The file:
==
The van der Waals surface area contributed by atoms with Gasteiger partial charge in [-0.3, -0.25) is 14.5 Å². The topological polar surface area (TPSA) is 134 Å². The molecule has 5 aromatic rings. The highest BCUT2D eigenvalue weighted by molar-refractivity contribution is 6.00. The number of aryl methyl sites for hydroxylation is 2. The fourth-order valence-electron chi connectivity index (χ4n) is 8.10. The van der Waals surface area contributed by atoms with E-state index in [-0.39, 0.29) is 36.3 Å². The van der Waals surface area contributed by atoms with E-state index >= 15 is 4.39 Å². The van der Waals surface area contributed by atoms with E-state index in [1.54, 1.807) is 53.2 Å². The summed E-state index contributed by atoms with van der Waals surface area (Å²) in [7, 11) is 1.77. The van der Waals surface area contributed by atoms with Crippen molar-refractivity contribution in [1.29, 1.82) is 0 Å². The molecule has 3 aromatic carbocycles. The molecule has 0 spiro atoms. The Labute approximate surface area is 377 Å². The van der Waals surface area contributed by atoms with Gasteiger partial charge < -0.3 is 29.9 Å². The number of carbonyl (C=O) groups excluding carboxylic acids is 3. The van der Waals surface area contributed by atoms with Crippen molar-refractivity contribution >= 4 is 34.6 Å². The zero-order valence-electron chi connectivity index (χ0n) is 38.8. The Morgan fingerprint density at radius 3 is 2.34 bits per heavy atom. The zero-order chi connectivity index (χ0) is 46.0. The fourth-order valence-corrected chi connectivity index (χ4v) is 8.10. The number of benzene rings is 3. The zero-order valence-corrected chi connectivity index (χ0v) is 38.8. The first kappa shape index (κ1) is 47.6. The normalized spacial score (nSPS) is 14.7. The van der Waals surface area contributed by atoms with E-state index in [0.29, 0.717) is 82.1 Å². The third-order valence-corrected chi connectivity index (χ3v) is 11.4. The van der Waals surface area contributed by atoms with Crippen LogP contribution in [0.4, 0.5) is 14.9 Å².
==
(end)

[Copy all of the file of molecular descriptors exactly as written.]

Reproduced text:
The van der Waals surface area contributed by atoms with Gasteiger partial charge in [-0.3, -0.25) is 14.5 Å². The topological polar surface area (TPSA) is 134 Å². The molecule has 5 aromatic rings. The highest BCUT2D eigenvalue weighted by molar-refractivity contribution is 6.00. The number of aryl methyl sites for hydroxylation is 2. The fourth-order valence-electron chi connectivity index (χ4n) is 8.10. The van der Waals surface area contributed by atoms with E-state index in [-0.39, 0.29) is 36.3 Å². The van der Waals surface area contributed by atoms with E-state index >= 15 is 4.39 Å². The van der Waals surface area contributed by atoms with E-state index in [1.54, 1.807) is 53.2 Å². The summed E-state index contributed by atoms with van der Waals surface area (Å²) in [7, 11) is 1.77. The van der Waals surface area contributed by atoms with Crippen molar-refractivity contribution in [1.29, 1.82) is 0 Å². The molecule has 3 aromatic carbocycles. The molecule has 0 spiro atoms. The Labute approximate surface area is 377 Å². The van der Waals surface area contributed by atoms with Gasteiger partial charge < -0.3 is 29.9 Å². The number of carbonyl (C=O) groups excluding carboxylic acids is 3. The van der Waals surface area contributed by atoms with Crippen molar-refractivity contribution >= 4 is 34.6 Å². The zero-order valence-electron chi connectivity index (χ0n) is 38.8. The Morgan fingerprint density at radius 3 is 2.34 bits per heavy atom. The zero-order chi connectivity index (χ0) is 46.0. The fourth-order valence-corrected chi connectivity index (χ4v) is 8.10. The number of benzene rings is 3. The zero-order valence-corrected chi connectivity index (χ0v) is 38.8. The first kappa shape index (κ1) is 47.6. The normalized spacial score (nSPS) is 14.7. The van der Waals surface area contributed by atoms with E-state index in [0.29, 0.717) is 82.1 Å². The third-order valence-corrected chi connectivity index (χ3v) is 11.4. The van der Waals surface area contributed by atoms with Crippen LogP contribution in [0.4, 0.5) is 14.9 Å².